A host of factors affect a practice’s revenue cycle, but none more important perhaps than the adjusted (or net) collection rate. Barbie Hays, coding and compliance strategist for the American Academy of Family Physicians (AAFP), said knowing this number is crucial to understanding a practice’s income and how the practice can bring in more money.
“The net collection rate is what you need to pay attention to,” she said. “It tells you the health of your practice, and if you are making any money.”
The adjusted collection rate is the percent of total reimbursement collected out of the total a practice could have collected. Tallying this number is a way to find out where and why the practice is losing potential revenue.
To figure the adjusted collection rate, divide charges from payments and multiply by 100 to get the percentage. The following is an example from the AAFP showing how to calculate these numbers.
(Payments – Credits) / (Charges – Contractual Agreements) x 100
- Total payments: $500,000
- Refunds/credits: $14,000
- Total charges: $850,000
- Total write-offs: $350,000
- ($500,000–$14,000) / ($850,000–$350,000)
- $486,000 / $500,000
- 0.972 x 100
- Adjusted collection rate: 97.2%
A practice can strive for numbers like a rate of 99%, but Hays said in the real world, somewhere around 95% is optimal. An adjusted collection rate at or below 90% is an indicator the practice has problems in some areas that need to be resolved.
If the collection rate is in the low 90s, the best way to identify the issues is to break up collections by payer. The same calculations should be performed for each payer to identify outliers. “If only one of your payers is at 90%, it will knock down your total, and you won’t know why it is happening without looking at individual payers,” Hays said.
A few common issues may explain a lower collection rate. The first is denial codes. Many vendors can work with a practice to create reports that track the reasons for denials. By checking these, practices can look for patterns, which can be something as simple as submitting incorrect policy numbers. Hays used to work at a practice when Cigna came out with new identification numbers that used both zeros and the letter “o.” The staff was inputting them incorrectly. When she began pulling claims, she found that a large number were denied because of incorrect policy numbers.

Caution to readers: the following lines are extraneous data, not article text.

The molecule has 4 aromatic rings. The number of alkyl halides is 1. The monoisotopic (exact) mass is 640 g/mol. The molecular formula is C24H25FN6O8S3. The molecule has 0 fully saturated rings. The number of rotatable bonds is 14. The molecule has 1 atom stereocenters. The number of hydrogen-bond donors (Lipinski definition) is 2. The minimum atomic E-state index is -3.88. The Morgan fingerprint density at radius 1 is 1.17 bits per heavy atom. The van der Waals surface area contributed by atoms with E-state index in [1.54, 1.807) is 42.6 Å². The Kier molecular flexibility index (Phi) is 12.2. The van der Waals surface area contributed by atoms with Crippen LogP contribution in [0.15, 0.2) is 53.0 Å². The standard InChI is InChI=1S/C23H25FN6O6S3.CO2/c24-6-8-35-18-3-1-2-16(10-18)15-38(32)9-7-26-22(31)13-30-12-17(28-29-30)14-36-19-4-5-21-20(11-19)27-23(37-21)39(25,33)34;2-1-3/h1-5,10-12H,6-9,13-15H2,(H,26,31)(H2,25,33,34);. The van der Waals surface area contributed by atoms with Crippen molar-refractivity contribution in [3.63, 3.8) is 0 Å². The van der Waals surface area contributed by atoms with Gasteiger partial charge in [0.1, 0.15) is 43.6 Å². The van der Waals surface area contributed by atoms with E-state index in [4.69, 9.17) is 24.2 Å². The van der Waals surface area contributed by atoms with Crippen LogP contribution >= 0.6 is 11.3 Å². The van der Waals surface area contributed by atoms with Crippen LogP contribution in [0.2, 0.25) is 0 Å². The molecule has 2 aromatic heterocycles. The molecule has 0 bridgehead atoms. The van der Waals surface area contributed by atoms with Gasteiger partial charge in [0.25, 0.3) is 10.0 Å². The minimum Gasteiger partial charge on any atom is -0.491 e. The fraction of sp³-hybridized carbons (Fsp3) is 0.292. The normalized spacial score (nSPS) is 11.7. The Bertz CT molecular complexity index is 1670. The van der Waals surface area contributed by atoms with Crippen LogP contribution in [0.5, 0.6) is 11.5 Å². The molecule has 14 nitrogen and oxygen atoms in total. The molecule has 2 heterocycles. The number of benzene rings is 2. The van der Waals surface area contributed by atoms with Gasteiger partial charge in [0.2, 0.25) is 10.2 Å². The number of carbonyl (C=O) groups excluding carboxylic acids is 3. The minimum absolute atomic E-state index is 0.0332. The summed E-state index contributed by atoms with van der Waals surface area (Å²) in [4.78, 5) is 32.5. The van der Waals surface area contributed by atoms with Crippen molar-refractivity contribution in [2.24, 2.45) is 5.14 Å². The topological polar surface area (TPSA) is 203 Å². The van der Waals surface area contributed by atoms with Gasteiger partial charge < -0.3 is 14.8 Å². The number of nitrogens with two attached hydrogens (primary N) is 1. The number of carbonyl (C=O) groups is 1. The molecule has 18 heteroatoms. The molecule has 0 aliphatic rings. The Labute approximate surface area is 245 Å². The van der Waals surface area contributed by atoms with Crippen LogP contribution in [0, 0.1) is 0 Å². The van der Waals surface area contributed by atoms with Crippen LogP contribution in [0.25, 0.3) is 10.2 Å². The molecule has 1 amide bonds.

Another area in which medical offices can trip up is not obtaining prior authorization, Hays said. Practice management systems should have a way to identify which claims prior authorization denials were attached to, what information the practice office should be submitting but is not, and the process for obtaining prior authorization for each scenario. Practices may be able to create a process that flags claims that need prior authorization before the claims are submitted to ensure the appropriate information is attached.
“This is something that isn’t just always up to the front desk, it’s a team effort,” Hays said. “It’s not just billing, but nurses and physicians all need to know that just because they do a procedure, it doesn’t mean they are going to get paid for it.”
Hays also recommends a report that checks for high write-offs. Creating this report can inform practices of payers that have write-offs higher than 50%, which Hays said should throw up red flags. In these cases, these payers’ fee schedules can be pulled to see where the discrepancies lie. For instance, if the negotiated rate is $80 for every $100 charged, and they are using a write-off of $40 for each $100, the payer should be contacted to find a resolution. “Twenty dollars out of $100 is a big chunk of change,” Hays said.
Fee schedules are something that most practices do not take the time to enter into their system, but practices would benefit from doing so, Hays said. For example, if a contract with a payer says it is supposed to pay a practice $140 for a specific code, most electronic medical records (EMR) systems issue an alert and create an exception report if payments are less than the expected amount.
Hays also recommends keeping abreast of the costs of medications and supplies. Prices can fluctuate, and if reimbursement rates do not at least cover these costs, a practice can end up losing money.
This article originally appeared on Renal and Urology News